Aziz Nesin has always been one of my favourite Turkish authors —and my first writer crush, too! He was probably the most prolific author Turkey has ever seen —I mean we’re talking about more than 100 books here, Peoples! It wasn’t just me, everyone in my family enjoyed his writing. Together, we even went through a phase of quoting from a particular book of his (Seyyahatname) which was about an American tourist visiting Istanbul. It was so funny, like clever funny. Later on, they made it into a four-part television series.
Aziz Nesin. That’s him in the photo below. Photo taken by internationally acclaimed Turkish/Armenian photographer Ara Güler.
He pissed a lot of people off, though. Not just by criticising Turkish government on the grounds of free speech and human rights violations but also translating and attempting to publish Salman Rushdie’s controversial novel: The Satanic Verses. That on its own made him the target for radical Islam organisations which led to some despicable chain of events.
On July 2, 1993 while Aziz Nesin and many other intellectuals, poets and musicians were attending a cultural festival in Sivas (my birthplace) to celebrate the life and work of a 16th century poet: Pir Sultan Abdal. Soon after Friday prayers, a group of Islamic fundamentalists somehow broke through the police barricade and surrounded a local hotel called Madimak (madimak is an edible wild herb/vegetable which grows only around that area). This was the hotel where the attendants of the festival like Aziz Nesin were staying, most of them Alevi musicians, writers, poets. The crowd was shouting “Death to the infidel!” They were of course threatening Aziz Nesin with that. The hotel was under siege for 8 hours until the monsters set the place on fire with everyone in it. The incident left 35 people dead. However, Aziz Nesin was one of the lucky people who managed to escape with the help of a firetruck. Initially, they failed to recognise him but when they did Aziz Nesin was beaten by the very firemen who rescued him while a city councilman, Cafer Erçakmak was shouting “This is the real devil we should have killed.” Like I said before; he pissed a lot of people off. This time by simply staying alive.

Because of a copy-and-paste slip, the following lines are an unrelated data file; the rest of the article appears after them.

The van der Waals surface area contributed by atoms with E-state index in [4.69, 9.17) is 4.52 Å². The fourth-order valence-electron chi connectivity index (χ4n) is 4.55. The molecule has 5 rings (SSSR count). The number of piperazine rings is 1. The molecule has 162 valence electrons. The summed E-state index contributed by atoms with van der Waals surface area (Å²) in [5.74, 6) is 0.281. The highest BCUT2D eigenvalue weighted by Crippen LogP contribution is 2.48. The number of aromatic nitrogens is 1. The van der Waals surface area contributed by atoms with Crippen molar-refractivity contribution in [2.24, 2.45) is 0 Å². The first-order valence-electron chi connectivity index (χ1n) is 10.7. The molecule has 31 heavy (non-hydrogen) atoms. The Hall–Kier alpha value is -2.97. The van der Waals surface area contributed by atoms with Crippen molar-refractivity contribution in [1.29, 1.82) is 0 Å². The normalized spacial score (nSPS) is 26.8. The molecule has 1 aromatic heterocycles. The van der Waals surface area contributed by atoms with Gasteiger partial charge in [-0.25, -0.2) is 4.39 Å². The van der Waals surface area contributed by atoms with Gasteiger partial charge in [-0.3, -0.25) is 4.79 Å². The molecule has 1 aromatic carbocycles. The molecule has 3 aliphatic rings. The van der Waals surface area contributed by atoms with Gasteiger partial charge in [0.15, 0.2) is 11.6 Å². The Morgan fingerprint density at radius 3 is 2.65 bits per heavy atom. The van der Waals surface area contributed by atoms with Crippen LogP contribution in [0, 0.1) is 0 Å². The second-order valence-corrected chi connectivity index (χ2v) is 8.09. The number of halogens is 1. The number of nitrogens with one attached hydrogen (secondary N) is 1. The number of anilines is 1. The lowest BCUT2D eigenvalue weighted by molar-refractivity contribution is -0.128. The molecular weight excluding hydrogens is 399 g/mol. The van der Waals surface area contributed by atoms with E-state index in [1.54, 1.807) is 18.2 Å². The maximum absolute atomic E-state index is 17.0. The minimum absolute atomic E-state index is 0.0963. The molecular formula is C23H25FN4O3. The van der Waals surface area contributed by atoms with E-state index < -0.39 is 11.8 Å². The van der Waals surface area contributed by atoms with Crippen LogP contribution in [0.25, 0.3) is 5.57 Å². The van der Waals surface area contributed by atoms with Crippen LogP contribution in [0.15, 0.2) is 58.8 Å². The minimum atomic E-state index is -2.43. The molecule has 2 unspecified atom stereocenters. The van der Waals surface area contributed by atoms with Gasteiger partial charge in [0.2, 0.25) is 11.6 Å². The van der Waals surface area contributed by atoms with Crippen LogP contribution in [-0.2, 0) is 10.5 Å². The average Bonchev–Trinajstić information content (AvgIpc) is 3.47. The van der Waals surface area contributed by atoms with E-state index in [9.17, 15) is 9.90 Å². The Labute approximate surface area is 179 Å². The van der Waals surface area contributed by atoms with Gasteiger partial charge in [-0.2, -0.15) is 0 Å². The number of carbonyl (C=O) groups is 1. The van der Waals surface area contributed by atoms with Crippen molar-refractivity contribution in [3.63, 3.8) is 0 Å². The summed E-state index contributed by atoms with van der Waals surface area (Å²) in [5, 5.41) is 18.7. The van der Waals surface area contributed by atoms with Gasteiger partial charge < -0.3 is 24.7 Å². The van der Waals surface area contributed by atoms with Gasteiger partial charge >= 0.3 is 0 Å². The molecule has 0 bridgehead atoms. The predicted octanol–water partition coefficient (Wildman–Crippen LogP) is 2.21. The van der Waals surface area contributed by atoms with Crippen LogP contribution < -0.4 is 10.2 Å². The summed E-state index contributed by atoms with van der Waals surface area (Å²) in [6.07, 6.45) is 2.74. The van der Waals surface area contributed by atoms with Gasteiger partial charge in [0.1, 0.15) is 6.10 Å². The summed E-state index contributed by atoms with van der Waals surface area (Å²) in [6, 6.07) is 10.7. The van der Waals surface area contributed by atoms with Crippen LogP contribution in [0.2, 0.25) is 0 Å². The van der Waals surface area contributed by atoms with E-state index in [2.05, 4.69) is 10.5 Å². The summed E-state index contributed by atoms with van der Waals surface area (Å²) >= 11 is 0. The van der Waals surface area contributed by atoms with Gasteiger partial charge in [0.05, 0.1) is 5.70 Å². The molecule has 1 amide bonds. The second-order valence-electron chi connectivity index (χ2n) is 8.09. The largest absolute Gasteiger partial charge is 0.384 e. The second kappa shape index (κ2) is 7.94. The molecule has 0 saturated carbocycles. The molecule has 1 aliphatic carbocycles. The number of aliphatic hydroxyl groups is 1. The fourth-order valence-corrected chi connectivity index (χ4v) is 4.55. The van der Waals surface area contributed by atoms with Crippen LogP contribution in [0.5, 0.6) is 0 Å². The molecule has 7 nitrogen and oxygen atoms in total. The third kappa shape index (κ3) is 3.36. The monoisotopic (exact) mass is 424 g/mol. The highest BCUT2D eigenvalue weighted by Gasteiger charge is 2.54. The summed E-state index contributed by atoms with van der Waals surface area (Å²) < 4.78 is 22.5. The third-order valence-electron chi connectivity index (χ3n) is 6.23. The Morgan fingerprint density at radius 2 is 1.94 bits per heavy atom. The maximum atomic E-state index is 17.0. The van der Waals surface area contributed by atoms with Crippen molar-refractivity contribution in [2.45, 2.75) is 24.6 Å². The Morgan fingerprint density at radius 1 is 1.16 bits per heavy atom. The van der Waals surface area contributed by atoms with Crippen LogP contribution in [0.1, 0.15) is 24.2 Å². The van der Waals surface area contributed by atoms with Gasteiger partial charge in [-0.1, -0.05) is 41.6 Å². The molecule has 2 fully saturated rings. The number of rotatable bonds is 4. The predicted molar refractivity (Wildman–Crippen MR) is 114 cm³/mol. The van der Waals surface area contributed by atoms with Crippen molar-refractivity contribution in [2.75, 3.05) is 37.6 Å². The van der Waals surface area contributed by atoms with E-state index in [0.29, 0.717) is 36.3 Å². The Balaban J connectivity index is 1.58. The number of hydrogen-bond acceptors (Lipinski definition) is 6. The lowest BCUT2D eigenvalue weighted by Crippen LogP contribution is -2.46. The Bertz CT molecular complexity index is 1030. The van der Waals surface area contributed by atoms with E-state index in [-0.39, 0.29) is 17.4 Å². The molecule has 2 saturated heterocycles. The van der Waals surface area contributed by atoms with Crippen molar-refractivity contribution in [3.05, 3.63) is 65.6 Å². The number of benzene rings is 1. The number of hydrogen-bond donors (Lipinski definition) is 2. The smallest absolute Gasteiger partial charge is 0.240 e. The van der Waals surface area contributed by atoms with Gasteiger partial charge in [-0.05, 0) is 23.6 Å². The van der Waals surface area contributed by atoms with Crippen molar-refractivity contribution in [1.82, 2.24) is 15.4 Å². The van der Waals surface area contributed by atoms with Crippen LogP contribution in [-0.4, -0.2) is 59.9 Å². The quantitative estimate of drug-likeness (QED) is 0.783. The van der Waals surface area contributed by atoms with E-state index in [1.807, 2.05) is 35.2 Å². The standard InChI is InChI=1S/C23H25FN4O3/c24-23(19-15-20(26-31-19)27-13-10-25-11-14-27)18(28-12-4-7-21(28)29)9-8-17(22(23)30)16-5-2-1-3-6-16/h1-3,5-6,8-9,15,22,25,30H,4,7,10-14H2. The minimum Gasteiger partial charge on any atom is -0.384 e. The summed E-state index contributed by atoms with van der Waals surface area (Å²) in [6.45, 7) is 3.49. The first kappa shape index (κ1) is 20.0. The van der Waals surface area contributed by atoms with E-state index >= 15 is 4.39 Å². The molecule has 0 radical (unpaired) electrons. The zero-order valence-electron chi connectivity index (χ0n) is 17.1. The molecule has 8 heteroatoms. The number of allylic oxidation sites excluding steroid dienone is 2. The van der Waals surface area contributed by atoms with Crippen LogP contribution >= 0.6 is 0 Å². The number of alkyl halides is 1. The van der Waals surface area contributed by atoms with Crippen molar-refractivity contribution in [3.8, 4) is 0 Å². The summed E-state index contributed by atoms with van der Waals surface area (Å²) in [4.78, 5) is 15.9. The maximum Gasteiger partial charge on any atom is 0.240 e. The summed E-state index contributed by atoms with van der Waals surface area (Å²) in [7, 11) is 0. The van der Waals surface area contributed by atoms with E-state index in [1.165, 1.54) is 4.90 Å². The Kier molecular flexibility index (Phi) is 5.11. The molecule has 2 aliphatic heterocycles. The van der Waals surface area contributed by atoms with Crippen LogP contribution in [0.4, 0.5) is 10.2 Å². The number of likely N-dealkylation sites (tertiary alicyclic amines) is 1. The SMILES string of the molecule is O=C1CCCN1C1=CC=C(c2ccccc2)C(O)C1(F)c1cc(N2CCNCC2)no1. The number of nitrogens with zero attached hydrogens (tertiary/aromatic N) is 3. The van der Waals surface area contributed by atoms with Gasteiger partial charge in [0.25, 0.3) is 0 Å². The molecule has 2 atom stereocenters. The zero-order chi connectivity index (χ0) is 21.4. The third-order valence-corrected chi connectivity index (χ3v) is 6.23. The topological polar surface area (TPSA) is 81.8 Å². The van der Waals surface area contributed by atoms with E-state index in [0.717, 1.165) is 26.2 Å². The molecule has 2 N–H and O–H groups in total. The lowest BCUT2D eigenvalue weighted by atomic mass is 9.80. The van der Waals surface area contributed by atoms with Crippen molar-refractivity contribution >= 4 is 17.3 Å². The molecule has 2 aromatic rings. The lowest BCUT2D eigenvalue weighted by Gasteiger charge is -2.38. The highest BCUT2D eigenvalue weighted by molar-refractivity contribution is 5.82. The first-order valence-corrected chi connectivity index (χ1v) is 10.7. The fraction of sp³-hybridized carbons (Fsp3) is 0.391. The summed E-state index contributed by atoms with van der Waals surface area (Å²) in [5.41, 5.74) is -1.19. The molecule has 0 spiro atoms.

Although Aziz Nesin died of a heart attack in 1995 and I have never met him personally, we still have a friend in common: Saliha Scheinhardt. She is an internationally acclaimed Turkish author who writes in German. My friend and Aziz Nesin wrote to each other between 1980 and 1995, basically until he passed away. After his death, my friend published those letters exchanged between them two. She signed and gave me a copy of the book in 2001 (see photo below), quoting Paulo Coelho. By the way, the profit from the sale of this book goes to Nesin Foundation which was founded by Aziz Nesin in 1973 to provide education and accommodation for underprivileged children.